"This benefits us not only professionally, but at home, too," notes O'Reilly. "We know what's going on at school, down the street, and in the community—and we can leverage that knowledge to make sure our kids get the support, encouragement, and opportunities they need."

Mothers make meaningful connections (beyond mere networking). In business, traditional let's-exchange-business-cards networking rarely pays off in a meaningful way. Often, that's because participants go into each interaction wondering, What can this person do for me? Instead, connections that result in success happen when we ask, What can we accomplish together?

"Women know that connection and collaboration, not competition, are best for everyone," says O'Reilly. "In fact, a women-helping-women movement is rapidly changing the playing field for women in business, government, education, philanthropy, and other fields. And, of course, this movement has been helping us on the home front for millennia, as mothers reached out to other mothers to share childcare and chores and keep the family economy healthy. Reciprocity and the genuine desire to help are at the heart of these connections."

Mothers know how to facilitate collaboration. Successful collaboration is a valuable business (and life) skill, and as anyone who's ever done it knows, it involves a lot more than just putting a group of people in a room and asking them to work together. To achieve positive results, points out coauthor Birute Regine, EdD, leaders must accurately read nonverbal cues and others' emotions, use empathy, and be sensitive to fairness and turn-taking.

"All of these are feminine skills, and mothers use them every day at home as we rally the troops to keep the house clean, cook dinner together, run a family business, or have fun during family game night," O'Reilly says. "We're experts at making sure everyone does their part while feeling heard, valued, and loved. In fact, it's around the proverbial dinner table that we all learn to first speak up for ourselves and debate issues that are important to us."

Mothers are resilient. In business, female leaders are often noted for their ability to power through tough times, creatively using obstacles as teachable moments and stepping stones. These women shift their focus away from what went wrong (and even away from how they thought the outcome should look) and focus instead on how their current resources can be leveraged to create a rosier future for their organizations. (For example, if a leader's company is failing in one area, she might see that "failure" as a springboard to move in a fresh new direction.)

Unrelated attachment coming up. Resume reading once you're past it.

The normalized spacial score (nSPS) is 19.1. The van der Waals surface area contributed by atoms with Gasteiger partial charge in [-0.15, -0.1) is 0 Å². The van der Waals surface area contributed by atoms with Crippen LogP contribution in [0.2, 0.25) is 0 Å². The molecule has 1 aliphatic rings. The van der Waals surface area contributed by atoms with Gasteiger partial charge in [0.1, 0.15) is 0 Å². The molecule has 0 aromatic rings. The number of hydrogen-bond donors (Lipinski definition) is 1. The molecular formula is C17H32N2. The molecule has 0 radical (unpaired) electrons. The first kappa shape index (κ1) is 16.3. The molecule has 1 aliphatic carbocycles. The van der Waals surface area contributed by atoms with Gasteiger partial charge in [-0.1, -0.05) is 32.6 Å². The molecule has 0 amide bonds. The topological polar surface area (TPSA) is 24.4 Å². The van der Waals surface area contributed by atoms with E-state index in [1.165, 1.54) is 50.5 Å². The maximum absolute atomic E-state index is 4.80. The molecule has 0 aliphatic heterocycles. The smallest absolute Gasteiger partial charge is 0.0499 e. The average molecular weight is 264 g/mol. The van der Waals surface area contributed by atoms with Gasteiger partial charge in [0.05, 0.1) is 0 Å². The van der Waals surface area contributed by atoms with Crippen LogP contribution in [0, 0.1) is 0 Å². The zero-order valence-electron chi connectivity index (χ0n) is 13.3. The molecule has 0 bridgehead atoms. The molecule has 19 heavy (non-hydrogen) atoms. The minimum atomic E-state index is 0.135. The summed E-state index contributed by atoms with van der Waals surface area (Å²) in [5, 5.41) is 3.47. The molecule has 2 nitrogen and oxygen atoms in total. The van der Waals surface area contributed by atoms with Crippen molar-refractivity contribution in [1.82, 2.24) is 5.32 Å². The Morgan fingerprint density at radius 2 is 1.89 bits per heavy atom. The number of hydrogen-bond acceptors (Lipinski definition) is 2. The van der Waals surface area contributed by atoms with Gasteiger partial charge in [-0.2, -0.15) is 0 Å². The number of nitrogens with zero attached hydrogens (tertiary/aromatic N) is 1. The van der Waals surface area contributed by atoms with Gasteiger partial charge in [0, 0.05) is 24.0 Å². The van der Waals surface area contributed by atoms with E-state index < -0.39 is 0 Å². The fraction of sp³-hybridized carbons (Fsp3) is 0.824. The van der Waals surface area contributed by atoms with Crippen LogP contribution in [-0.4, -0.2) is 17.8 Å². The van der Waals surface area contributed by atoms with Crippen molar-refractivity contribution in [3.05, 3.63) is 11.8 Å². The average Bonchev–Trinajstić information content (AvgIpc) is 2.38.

"Every mother knows what this is like," comments O'Reilly. "We've been through all kinds of struggles with our kids, yet we don't give up on them. We tirelessly work to make sure they have resources and opportunities, sometimes in spite of their best efforts to drive us crazy! We come to see, just by living and mothering, that 'this too will pass,' that life is a work in progress, and that the most frustrating challenges can lead to the most fruitful outcomes."

Mothers don't mind asking for help. For the most part, women are not diehard individualists. That's because they value the greater good—of their team, department, employees, or family—more than their own egos. And on an instinctive level, they understand that utilizing the resources and expertise of others is often the most efficient and effective way to get things done—at the office and at home.

"Women don't feel diminished as individuals when we enlist the aid of others—quite the opposite!" O'Reilly notes. "We understand that tapping into our 'sisterhood's' collective intelligence is something to be proud, not ashamed, of. And this is nothing new; as I've pointed out, women have been relying on each other for eons. It's easy to imagine one of our ancestors asking another, 'Can I drop the kids off at your cave while I gather dinner? How do you get them to eat all their bison?' And of course, we still do this: 'Do you know a reliable babysitter? Where's the best place to buy stick-on labels for summer camp?'"

"Even in our increasingly enlightened modern age, motherhood and career are all too often seen as two separate, and usually conflicting, arenas," O'Reilly concludes. "And while we'll probably never come up with a magic formula on how to 'have it all' (if such a thing is even possible), we can make meaningful strides in this direction by acknowledging that these two areas of our lives actually depend on many of the same skills.

"By seeing mothers as leaders whose parenting experience can translate profitably into the professional realm, all of us—moms, families, and organizations—stand to gain tremendously," she says.